The Inadequacy of Cooked, Peeled Prawns

I’m an angry man. I really am. And I really need to vent some spleen. Will you join me? Excellent.

I understand that raging on the internet about my first world problems is the epitome of entitled behaviour. I know, and I am truly sorry. The problem is that what I am currently so furious about is ordering food online. I know, I should keep my mouth shut and weep in to my organic houmous.

As a family, we are very conscientious about our meal times: we follow best practice. I plan a menu many weeks in advance, based on the things we want to eat. I review it a few days before we go shopping, to make sure that it’s all still valid. My partner and I discuss it, and make changes where necessary; she then writes the shopping list, and we go to the shop and buy the things we need.

Because we shop on a Saturday, by Friday night the fridge and cupboards look rather sparse. We plan, and we stick to our plans. We don’t just guess what we might need, and we don’t pile endless unplanned stuff in to our trolley as we make our aimless way around our local supermarket. The boys from “Eat Well for Less” would be so proud. And don’t we love to tell everybody about it?

The problem comes when changes to our plans happen. Rather, when we know we won’t be able to make it to the shops. It doesn’t happen very often, but life is such that it is bound to happen once in a while. We have to resort to buying our weekly food order online. And that’s where it goes wrong.

I know that some people find online an absolute boon: it takes a large time sink of a task out of their busy schedule. Good on them. They have quite clearly developed the methodologies to extract what they need from the process. They have quite clearly developed the coping strategies to deal with the myriad disappointments and privations which outsourcing your produce selection entails. They have quite clearly cracked something which I have not, can not and now will not, get my head around.

In my life, online food shopping is an emergency measure, and only that. It doesn’t work for me, and it makes me angry that it so consistently goes wrong. At Christmas we were lulled in to a false sense of security, when an online food shop actually worked. This was an anomaly, a deliberate fault in the ordering system, designed to pull us back in to the fold once more. We were suckers to believe it.

Menu planning all goes on as normal: I write it, I edit it, we discuss it, she writes the list. Only, this time, the list is written directly in to the shiny app of a major supermarket chain. They shall remain nameless here, but if they ask me about my online shopping experience I will give them both barrels.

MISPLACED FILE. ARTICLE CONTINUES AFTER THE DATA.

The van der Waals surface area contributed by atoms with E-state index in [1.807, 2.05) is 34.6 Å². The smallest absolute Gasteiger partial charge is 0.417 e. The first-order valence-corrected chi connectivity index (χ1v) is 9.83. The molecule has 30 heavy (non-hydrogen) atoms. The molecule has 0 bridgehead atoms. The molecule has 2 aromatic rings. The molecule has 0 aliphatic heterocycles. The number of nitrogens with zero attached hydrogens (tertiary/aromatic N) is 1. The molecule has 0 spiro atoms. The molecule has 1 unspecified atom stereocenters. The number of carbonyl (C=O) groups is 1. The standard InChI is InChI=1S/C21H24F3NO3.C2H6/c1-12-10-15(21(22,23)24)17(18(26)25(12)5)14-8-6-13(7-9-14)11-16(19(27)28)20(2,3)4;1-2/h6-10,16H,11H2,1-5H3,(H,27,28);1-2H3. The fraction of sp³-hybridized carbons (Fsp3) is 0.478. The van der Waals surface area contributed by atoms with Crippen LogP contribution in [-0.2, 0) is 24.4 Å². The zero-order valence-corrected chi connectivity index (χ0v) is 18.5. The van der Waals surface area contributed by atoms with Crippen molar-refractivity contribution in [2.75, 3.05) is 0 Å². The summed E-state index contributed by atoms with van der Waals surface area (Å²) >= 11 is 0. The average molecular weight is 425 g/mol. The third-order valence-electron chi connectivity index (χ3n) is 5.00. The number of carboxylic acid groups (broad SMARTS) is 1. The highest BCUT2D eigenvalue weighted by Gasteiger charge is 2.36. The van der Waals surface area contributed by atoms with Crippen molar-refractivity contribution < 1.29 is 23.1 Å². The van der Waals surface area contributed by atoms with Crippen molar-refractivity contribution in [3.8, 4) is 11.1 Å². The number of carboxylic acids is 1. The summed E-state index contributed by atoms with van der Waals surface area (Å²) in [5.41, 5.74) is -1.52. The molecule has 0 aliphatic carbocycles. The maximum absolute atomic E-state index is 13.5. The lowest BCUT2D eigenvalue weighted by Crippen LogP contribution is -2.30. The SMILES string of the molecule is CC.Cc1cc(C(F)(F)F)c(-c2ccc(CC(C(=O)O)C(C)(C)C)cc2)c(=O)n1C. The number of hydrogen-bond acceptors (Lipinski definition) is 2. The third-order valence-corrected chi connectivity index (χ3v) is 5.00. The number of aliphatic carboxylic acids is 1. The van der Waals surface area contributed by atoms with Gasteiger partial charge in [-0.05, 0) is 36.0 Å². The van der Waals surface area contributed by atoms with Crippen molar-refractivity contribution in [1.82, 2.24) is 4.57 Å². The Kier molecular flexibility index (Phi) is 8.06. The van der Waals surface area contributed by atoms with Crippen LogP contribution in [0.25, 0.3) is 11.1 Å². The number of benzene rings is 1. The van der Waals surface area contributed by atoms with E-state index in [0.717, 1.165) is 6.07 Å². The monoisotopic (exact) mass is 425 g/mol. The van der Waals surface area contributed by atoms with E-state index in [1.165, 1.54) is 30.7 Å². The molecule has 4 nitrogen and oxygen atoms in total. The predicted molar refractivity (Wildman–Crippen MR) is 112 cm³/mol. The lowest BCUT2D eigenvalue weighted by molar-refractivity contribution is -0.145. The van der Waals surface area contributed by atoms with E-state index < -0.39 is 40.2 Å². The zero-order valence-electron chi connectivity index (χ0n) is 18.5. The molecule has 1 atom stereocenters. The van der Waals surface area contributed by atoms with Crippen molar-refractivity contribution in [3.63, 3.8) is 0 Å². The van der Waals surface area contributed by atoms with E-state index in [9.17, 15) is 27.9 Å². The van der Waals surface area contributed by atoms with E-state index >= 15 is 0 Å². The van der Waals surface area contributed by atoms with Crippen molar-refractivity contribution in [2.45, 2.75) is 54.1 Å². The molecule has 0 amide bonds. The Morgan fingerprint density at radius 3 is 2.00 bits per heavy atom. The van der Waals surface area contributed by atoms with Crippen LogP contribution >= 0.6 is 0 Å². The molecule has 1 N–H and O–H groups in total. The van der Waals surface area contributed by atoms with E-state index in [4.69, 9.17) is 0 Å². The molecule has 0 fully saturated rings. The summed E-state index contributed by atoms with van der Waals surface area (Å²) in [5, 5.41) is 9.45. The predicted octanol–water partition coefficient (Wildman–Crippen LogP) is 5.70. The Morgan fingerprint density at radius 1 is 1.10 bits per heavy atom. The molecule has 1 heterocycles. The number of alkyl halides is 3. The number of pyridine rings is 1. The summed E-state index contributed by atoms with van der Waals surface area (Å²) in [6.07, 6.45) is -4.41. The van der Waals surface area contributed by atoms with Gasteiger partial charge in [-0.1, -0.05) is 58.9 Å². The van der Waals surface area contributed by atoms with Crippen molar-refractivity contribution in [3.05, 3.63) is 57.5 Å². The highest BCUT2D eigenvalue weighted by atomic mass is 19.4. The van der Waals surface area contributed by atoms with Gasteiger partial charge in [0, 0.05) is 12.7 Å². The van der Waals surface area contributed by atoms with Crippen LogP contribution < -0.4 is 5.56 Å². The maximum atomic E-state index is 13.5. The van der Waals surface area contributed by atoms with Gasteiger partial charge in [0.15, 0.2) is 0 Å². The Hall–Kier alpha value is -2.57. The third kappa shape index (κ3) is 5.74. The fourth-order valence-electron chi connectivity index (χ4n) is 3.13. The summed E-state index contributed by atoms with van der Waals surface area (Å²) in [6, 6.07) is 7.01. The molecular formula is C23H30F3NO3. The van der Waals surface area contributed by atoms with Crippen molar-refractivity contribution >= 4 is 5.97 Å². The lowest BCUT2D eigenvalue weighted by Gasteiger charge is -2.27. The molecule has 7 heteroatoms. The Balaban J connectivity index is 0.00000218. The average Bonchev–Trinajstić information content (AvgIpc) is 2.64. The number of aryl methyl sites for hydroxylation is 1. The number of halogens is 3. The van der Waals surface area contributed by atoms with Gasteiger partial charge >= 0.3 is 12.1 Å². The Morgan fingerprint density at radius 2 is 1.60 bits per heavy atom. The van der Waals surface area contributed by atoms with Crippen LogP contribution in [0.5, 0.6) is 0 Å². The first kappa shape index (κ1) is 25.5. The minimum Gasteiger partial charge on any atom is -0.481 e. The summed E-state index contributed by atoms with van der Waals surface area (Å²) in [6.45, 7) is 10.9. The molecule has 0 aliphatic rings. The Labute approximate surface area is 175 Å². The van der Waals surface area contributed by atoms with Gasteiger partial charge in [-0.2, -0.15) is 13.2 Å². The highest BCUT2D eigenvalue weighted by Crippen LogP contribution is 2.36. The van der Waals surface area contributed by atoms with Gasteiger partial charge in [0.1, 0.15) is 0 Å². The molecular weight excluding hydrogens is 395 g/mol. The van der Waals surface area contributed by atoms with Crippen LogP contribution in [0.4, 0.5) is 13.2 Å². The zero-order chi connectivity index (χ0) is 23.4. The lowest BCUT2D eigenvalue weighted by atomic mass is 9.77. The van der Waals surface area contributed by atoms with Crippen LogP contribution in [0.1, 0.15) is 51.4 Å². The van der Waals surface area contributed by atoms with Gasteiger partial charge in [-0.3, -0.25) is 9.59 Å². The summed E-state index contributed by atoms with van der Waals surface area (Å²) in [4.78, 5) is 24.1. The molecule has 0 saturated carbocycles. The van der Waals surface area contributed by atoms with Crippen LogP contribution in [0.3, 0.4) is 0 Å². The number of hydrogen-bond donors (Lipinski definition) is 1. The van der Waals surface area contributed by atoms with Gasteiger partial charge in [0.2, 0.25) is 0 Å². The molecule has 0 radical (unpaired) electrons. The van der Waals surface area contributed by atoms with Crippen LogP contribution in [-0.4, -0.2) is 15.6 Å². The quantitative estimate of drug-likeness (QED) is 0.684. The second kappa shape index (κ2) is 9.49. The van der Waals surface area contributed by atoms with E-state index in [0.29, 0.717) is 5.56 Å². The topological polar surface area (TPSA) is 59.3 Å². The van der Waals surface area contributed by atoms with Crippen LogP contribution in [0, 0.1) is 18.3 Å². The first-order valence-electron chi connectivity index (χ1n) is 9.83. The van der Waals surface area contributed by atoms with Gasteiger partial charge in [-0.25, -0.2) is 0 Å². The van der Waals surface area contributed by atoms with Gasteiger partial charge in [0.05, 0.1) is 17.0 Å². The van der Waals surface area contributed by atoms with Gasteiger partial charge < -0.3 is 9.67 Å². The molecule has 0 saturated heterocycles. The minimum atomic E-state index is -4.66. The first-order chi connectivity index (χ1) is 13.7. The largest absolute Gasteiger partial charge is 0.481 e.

The crunch comes when items which arrive are not the ones you would have chosen had you been there to pick them up yourself. I would never, for instance, buy a punnet of strawberries which had a “Best Before Date” of the next day. I like a longer date than that, so I will dig for it. I understand that supermarkets are businesses with very fine margins, that if they choose longer dates over shorter, their shelves will fill up with old stock, going bad. What I don’t understand is a business which would send out strawberries which then go mouldy the next day. That’s something I find unacceptable.

The same happened with the leaves we bought. We like salad in our house, especially when the weather warms up. What we don’t like is a bag of rocket which has started to go limp and soggy, and which cannot be rescued, regardless of how much kitchen roll it gets wrapped in. Also unacceptable.

We go to the same supermarket week in week out. Aside from the increasing frequency of shifting sections about, our grocery choices tend to be based on what we know we can buy in this particular branch of this particular supermarket. We once tried to buy our usual stuff in one of their rivals, and found that we couldn’t get everything we needed. That was rather annoying, and we vowed to never make that mistake again. Only, the items available on the app don’t match the items we want.

As an example, the name of the fizzy water we buy is different online and in store. The water which arrived was the same, but when we went looking for it, it was not to be found. That’s an issue. Our preferred type of toilet tissue: also not there. We use an own brand type, with Aloe Vera. Their own brand. It wasn’t there. We had to change the loo roll we buy, and frankly the new one is utter crap.

This made the whole process of inputting our shopping list to their app more infuriating and time-consuming than it ever should have been, than it was built to be by their developers. I’d imagine that they had their systems optimised by user experience experts. Our experience was sub-optimal.

My problem is not with online ordering in general: While I was waiting for my food delivery to arrive on Saturday I ordered a new pair of trainers. They arrived on Sunday, and were precisely what I had been expecting them to be. There were no enforced substitutions on my shoe order, because the shop knew precisely what they had in stock. Why can’t supermarkets have that information too?

I wanted some large, raw, shell-on prawns. Once we’d navigated the labyrinthine pathways of their grocery lists to find vaguely the right area, we compromised on a product similar to the one I would usually pick up in store. Only, when it arrived, it was substituted. Instead of raw prawns they were cooked; they had no shells, and they had a very short date. For a meal I wanted to cook on Friday, they were utterly fucking useless. However, I stupidly accepted the substitution for speed. They also substituted a 9-pack of chocolate bars for one 4-pack. That just seems wrong-headed on every level.

We can’t just accept these minor inadequacies, and learn to cope with them. Supermarkets need to wake up to the fact that this is not on. Then again, we also need to do more ourselves to tell them.